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Bold energy policies build strong communities and careers

January 22, 2019

Goals for state energy policy changes fall into two broad categories.

Most energy reforms aim to maintain and increase the quality of life in our communities and households. Rightly configured, such reforms have the potential to create not just thousands of jobs, but tens of thousands. We can build community solidarity, careers and a more resilient infrastructure and society — if we hold to those goals.

Proposals based on utility-scale, investor-owned electricity projects will not achieve these goals. They will make New Mexico poorer and more unequal, not wealthier and stronger in the ways that really matter. Exporting renewable electricity is a terrible idea.

We need to be clear about this, because we are in the midst of a social emergency. New Mexico was recently rated (again) as the worst state in which to raise a family. Better education is important but only part of the picture.

The second big energy goal is to help halt global warming before self-reinforcing feedbacks take over, delivering unstoppable global warming and mass extinctions — including, as would be likely, our own.

The timeline for action is extremely short. The required social transformations are dramatic. We are in an emergency, which threatens the lives and happiness of children today.

Halting global warming requires lowering atmospheric greenhouse gas concentrations sufficiently, or else reducing the fraction of solar energy reaching the earth. Lowering emissions is not enough.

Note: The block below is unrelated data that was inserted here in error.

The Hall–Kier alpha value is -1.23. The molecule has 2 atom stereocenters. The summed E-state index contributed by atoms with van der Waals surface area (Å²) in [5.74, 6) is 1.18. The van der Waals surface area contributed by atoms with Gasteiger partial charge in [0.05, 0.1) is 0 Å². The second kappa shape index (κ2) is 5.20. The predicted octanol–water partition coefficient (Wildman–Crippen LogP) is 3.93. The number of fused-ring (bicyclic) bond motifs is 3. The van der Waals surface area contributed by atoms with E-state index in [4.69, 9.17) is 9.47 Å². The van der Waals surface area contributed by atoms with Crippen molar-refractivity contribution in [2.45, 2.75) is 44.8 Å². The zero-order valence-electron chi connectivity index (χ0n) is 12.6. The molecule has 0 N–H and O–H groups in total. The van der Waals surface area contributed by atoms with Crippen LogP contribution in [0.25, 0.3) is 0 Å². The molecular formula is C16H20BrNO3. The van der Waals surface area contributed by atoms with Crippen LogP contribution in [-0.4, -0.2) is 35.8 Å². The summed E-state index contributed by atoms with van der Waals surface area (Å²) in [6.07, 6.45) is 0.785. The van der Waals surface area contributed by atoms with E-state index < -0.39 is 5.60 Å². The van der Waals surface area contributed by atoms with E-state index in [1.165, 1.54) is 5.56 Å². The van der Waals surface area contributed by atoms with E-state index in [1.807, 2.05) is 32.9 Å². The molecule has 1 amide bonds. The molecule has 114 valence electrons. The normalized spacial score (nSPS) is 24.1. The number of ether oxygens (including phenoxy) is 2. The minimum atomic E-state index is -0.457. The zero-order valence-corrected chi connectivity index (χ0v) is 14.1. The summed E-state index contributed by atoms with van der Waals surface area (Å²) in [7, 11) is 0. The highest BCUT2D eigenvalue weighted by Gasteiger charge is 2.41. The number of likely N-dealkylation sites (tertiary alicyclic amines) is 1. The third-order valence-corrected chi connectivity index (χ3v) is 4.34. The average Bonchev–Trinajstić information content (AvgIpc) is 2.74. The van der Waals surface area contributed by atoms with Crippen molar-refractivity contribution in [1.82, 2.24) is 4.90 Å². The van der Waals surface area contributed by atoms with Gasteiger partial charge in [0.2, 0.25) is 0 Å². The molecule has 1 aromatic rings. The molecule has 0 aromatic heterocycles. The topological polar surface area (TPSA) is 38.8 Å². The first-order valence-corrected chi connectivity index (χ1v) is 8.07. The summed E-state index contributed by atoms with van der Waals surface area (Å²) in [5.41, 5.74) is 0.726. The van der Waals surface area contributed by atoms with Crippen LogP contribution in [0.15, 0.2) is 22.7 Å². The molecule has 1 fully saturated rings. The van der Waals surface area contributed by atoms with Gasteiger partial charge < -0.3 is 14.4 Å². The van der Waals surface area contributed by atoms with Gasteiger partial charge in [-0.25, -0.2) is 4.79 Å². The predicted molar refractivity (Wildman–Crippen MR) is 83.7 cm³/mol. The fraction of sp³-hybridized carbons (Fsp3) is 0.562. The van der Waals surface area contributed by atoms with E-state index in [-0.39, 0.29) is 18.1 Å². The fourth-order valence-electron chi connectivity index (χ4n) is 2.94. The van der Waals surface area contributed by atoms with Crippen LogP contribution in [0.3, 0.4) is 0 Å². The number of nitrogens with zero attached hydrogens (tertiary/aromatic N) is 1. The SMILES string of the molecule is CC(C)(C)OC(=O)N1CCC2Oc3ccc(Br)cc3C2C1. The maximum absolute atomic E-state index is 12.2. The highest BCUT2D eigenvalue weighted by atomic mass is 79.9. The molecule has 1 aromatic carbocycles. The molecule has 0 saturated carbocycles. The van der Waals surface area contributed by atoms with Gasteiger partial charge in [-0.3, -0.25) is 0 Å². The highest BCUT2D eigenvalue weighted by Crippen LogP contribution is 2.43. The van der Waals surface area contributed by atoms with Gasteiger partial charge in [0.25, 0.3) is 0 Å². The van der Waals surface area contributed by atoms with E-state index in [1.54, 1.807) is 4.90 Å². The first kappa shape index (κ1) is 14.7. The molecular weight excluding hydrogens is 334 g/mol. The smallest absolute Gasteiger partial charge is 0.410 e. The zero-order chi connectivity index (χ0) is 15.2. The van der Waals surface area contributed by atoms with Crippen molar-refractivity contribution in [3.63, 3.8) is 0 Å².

New Mexico has the potential for world-class leadership in the fight against global warming. How? Only by cutting back our state’s oil and gas production — which would have global effects.

The greenhouse gas contribution of the oil and gas industry is so huge that cutting back production is basically the only way the state can lead, once coal use is gone. What we do with sustainable transportation, energy efficiency and renewable electricity is important, but smaller, slower and secondary.

Eliminating coal is important, if it is not replaced by gas. The global warming potential of methane supplied by fracking, evaluated over the crucial 20-year period ahead, is greater than coal. Strong methane regulation — which may not be feasible — would help somewhat but will never make gas a clean fuel.

Most oil-producing countries are in permanent decline. More will join. Oil discoveries have been minimal in recent years; “depletion never sleeps.” Since 2005, postwar Iraq and U.S. shale oil released by hydrofracturing (“fracking”) have provided all the world’s net growth.

The largest U.S. shale oil reserves are in the Permian Basin, a third of which lies in New Mexico. As goes the Permian, so goes the U.S. As goes the U.S, so goes the world.

If plucky New Mexico managed to kick its oil and gas addiction, we could go a long way toward waking the world from its fossil fuel nightmare. Conversely, if New Mexico remains the third-largest oil-producing state, with or without methane regulation and notwithstanding all other energy reforms, this state will be a global-warming problem, not a solution.

We could start with a fracking moratorium, pending successful leak reduction. Or, elegantly, a dividend for all taxpayers supported by a hefty greenhouse gas (not carbon) fee.

Oil and gas revenue is an addiction, a resource curse, that keeps New Mexico from having to face the reality that we actually need a social contract, one that includes everybody. We are far from that, materially and attitudinally. We need to do much more than restore the $360 million per year fiscal loss created some 15 years ago by Gov. Bill Richardson and the Legislature when they decided to lower the top income tax rate.

Our state’s twin emergencies are intimately linked. To solve either, we must solve both, and energy policy reforms will play a big role — in success, or failure.

Greg Mello is co-founder and executive director of the Los Alamos Study Group in Albuquerque.

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